For those of you who do not recall the controversy over AIDS drugs, it was an interesting libertarian moment, albeit a strange one: In the late 1980s, radical gay groups and AIDS activists were demanding federal regulatory reform, and Vice President George Bush, who was Ronald Reagan’s point man on the President’s Task Force for Regulatory Relief, was working diligently to give them what they wanted. A host of conservative institutions — the Heritage Foundation, the Wall Street Journal editorial page, National Review — encouraged broad reform of the FDA’s approval process, which put the hard-left elements of organized homosexuality in an awkward position. Activists from ACT-UP (AIDS Coalition to Unleash Power) maneuvered to keep their project — FDA liberalization when it suited their interests — separate from the conservative project — FDA liberalization when it suited everybody else’s interests, too. At issue was loosening up the 1962 Kefauver amendment to the Federal Food, Drug, and Cosmetic Act, which added an efficacy criterion to the FDA’s existing consumer-safety criteria, and strengthened those, too.
The Kefauver amendment was adopted in response to the Thalidomide scandal, which was odd: The heart-rending birth defects produced by Thalidomide happened in other countries, because the FDA had disallowed the use of Thalidomide in the United States, the headline there being that a federal agency actually did its job for once. Twenty-odd years later, the agency was denying experimental drugs to men and women dying horrible deaths from HIV on the grounds that these late-stage AIDS patients might get sick. People with Lou Gehrig’s disease have been pleading with the FDA to expedite the approval of possible new treatments, and the result has been an unedifying political battle.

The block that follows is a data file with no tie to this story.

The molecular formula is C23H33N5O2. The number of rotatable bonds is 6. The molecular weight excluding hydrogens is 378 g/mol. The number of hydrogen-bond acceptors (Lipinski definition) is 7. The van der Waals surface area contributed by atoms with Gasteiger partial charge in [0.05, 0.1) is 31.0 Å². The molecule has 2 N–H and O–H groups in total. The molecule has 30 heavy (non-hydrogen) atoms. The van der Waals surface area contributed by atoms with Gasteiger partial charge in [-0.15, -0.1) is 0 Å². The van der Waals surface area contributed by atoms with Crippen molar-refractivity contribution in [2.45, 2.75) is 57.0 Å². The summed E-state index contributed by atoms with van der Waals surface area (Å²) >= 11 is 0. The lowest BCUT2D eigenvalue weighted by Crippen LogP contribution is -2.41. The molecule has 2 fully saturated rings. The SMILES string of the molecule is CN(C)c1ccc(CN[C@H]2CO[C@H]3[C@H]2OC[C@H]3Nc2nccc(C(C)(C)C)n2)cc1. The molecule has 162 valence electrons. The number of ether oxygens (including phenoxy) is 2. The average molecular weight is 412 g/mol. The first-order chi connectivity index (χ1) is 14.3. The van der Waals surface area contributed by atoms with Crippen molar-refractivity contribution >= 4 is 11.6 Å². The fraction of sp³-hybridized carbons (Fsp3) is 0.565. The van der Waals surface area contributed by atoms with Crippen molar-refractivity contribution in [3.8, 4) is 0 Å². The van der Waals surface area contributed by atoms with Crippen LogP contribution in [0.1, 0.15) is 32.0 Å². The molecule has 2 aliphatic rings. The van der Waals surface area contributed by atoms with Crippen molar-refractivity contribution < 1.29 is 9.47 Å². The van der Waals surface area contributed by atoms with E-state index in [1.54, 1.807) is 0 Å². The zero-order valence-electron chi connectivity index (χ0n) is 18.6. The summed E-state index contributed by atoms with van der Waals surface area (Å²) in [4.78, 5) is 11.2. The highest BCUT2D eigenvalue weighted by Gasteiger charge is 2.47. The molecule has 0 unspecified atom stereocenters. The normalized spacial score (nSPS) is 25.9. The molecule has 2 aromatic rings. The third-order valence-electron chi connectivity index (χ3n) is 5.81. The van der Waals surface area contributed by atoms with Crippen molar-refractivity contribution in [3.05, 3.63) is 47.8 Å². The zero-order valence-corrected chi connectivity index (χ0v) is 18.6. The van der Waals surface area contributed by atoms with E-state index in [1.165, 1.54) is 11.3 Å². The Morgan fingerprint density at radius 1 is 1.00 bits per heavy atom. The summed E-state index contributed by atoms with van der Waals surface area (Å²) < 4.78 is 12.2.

The regulatory mind is, in its resting state, a binary mind, and though the FDA recognizes some finer distinctions, it operates in a world in which “approved” and “prohibited” work like day and night, with the occasional twilight of accelerated action. The agency shone in the Thalidomide matter, but it does not have an especially distinguished record as a regulator, having approved any number of drugs that later turned out to be dangerous and had to be withdrawn. Astemizole may not be as shocking to the eye in its effects as Thalidomide, but fatal cardiac arrhythmia is a kind of excitement that you do not want. Those who fear that dangerous drugs will make it onto the market if the FDA is reformed should appreciate that dangerous drugs make it onto the market now.
And with the FDA, it pays to keep Frédéric Bastiat’s “seen and unseen” in mind: The FDA causes harm by approving dangerous drugs, but it almost certainly causes dramatically more harm by failing to approve useful therapies, or by simply delaying them and making them unnecessarily expensive. Like the liability-averse weathermen in our opening thought experiment, the FDA is strongly biased toward inaction, because the costs of action are potentially very high — for the agency and for its personnel. There is rarely a scandal about something a regulator didn’t approve, though there should be. And as with any political agency, the safety that most concerns the FDA is its own.